The Upanishads, written down ca. 700-200 BC, are considered the heart of Indian philosophy. They belong to the ancient texts of Hinduism and are widespread and much-recited, even today. Most of them are part of the Vedas, from the four collections forming the earliest body of Indian scripture, consisting of the Rig Veda, Sama Veda, Yajur Veda, and Atharva Veda.
In the Tattiriya-Upanishad, Part II.3.1 we read: The spiritual body of man consists of "Yahur-Veda as the head, Rig-Veda as the right arm, Sama-Veda is the left arm, the Upanishads are the heart, and Athar-Veda is the foundation.
The Upanishads are a huge and profound collection of explanations and dialogues, for the most part between a master and his disciple but also between kings and sages. They convey a multitude of spiritual topics contemplating the universal philosophy and centered on how to overcome the circle of birth and death from different angles and in different contexts.
The Chandogya Upanishad introduces us to the wisdom of Shandilya in a few words:
All this is Brahman. From It the universe comes forth, in It the universe merges and in It the universe breathes. Therefore a man should meditate on Brahman with a calm mind. Now, verily, a man consists of will. As he wills in this world, so does he become when he has departed hence. Let him with this knowledge in mind form his will.
He is my Self within the heart, smaller than a grain of rice, smaller than a grain of barley, smaller than a mustard seed, smaller than a grain of millet; He is my Self within the heart, greater than the mid-region, greater than heaven, greater than all these worlds.
He whose creation is this universe, who cherishes all desires, who contains all odours, who is endowed with all tastes, who embraces all this, who never speaks and who is without longing −He is my Self within the heart, He is that Brahman. When I shall have departed hence I shall certainly reach Him: one who has this faith and has no doubt will certainly attain to that Godhead. Thus said Sandilya, yea, thus he said. (Part 3, 14. Khanda)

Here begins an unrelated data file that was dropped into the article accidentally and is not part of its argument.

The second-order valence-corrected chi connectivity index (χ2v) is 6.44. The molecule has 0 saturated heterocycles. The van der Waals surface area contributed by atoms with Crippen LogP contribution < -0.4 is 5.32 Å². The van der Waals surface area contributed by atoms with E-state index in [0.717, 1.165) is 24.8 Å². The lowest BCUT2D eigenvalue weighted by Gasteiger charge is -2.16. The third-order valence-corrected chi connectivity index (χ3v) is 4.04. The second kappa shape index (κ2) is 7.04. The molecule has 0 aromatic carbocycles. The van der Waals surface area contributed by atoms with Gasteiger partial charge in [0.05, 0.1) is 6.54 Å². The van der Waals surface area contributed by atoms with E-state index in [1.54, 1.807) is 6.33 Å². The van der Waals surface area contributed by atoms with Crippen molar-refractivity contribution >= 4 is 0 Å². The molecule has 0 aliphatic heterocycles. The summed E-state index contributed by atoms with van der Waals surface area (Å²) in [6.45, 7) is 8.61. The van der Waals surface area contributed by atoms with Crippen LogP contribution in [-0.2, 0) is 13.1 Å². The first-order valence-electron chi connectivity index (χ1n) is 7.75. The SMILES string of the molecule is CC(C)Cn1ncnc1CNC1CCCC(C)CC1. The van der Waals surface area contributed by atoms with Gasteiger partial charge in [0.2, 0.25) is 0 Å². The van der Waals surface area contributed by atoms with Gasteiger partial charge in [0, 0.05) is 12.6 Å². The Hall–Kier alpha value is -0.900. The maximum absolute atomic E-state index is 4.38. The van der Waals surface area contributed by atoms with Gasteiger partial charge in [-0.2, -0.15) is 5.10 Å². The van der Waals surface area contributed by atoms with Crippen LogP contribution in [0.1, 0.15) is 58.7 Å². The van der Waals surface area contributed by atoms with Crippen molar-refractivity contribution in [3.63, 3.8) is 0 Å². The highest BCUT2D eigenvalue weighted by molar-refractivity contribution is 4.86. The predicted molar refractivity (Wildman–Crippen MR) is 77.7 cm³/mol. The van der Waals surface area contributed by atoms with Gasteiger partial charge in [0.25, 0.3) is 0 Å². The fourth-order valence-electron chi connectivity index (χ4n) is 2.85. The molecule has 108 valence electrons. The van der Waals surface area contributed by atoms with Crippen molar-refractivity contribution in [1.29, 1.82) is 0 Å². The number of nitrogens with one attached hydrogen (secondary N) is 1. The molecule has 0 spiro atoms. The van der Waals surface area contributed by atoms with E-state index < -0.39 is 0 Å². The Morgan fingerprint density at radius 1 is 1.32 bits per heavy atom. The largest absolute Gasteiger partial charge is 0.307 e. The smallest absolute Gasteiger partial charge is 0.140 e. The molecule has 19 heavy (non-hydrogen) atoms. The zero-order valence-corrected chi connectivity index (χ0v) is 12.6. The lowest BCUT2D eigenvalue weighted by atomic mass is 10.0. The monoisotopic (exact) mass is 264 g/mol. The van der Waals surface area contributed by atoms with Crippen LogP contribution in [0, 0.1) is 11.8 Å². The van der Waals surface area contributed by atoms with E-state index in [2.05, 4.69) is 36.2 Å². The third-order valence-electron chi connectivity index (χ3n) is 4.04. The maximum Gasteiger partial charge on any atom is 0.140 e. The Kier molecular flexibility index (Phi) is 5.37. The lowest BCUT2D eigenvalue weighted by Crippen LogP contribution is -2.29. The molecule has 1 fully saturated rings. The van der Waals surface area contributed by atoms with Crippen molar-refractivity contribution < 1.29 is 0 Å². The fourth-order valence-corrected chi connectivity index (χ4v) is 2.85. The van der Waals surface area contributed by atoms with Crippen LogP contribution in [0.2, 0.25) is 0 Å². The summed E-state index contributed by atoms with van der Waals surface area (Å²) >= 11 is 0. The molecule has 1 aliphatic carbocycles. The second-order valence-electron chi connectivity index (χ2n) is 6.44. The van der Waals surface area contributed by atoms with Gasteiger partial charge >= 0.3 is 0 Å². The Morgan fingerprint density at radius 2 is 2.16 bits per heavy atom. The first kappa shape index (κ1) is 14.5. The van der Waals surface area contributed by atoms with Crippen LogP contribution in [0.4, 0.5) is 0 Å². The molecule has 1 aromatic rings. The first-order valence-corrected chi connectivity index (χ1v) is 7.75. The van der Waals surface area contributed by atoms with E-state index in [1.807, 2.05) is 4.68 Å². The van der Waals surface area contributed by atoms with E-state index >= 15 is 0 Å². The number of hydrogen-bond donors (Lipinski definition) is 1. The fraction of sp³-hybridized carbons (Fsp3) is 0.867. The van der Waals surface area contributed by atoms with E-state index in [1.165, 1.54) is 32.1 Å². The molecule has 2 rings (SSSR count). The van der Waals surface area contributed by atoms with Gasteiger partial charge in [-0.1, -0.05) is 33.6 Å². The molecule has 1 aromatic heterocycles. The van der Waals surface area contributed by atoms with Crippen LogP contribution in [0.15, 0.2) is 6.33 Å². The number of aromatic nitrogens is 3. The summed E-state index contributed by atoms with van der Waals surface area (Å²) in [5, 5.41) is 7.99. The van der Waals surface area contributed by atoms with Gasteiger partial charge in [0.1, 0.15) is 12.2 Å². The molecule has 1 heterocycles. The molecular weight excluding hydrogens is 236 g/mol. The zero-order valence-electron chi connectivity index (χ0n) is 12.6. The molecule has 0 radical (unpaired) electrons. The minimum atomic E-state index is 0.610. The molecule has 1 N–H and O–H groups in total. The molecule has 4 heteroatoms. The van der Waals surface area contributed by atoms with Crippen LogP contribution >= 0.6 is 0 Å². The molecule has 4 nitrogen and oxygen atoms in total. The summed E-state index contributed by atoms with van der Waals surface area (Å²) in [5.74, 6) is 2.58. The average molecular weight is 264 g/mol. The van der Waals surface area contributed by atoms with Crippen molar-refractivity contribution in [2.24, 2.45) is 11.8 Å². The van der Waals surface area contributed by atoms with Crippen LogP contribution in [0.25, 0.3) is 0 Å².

For millennia humanity has been taught that the searching outside of us cannot deliver us. Only "turning around" and searching within ourselves enables us to overcome and resolve the opposites that are so prominent and so powerful in the outside world. If we can unite Atman—, our innermost Self—with Brahman—the creator of the universe—then there is no more separation or duality, no alternation between life and death.
Thus, the Prasshna Upanishad (question VI) states:
As these flowing rivers, bound for the ocean, disappear into the ocean after having reached it, their names and forms being destroyed and are called simply the ocean−even so, these sixteen parts1 of the seer, whose goal is the Purusha2, disappear into the Purusha after having reached Him, their names and forms being destroyed and are called simply the Purusha. He becomes free of parts and immortal. On this there is the following verse :
Know Him, the Purusha, who alone is to be known and in whom the parts rest firm, like the spokes in the hub of a wheel, that death may not affect you
Pippalada said to them: Thus far, indeed, I know the Supreme Brahman; there is nothing higher than this.
The hub of the wheel, where all manifestations become one, and the source from which they emanate, is The Self whose realisation leads to a state of consciousness that is "not of this world". It is like the omniscience of the ocean into which the rivers flow, giving up their individuality. Next to this state of consciousness, all manifestations - including the wheel of birth and death - pale.
The Upanishads belong to the great testimonies concerning humanity's path, the path that will be completed upon the completion of self-recognition. "Man, know thyself!" – this command that crowned the portal of the Temple at Delphi is the universal star that guides the entire path.
Seek thy true self and unite with it!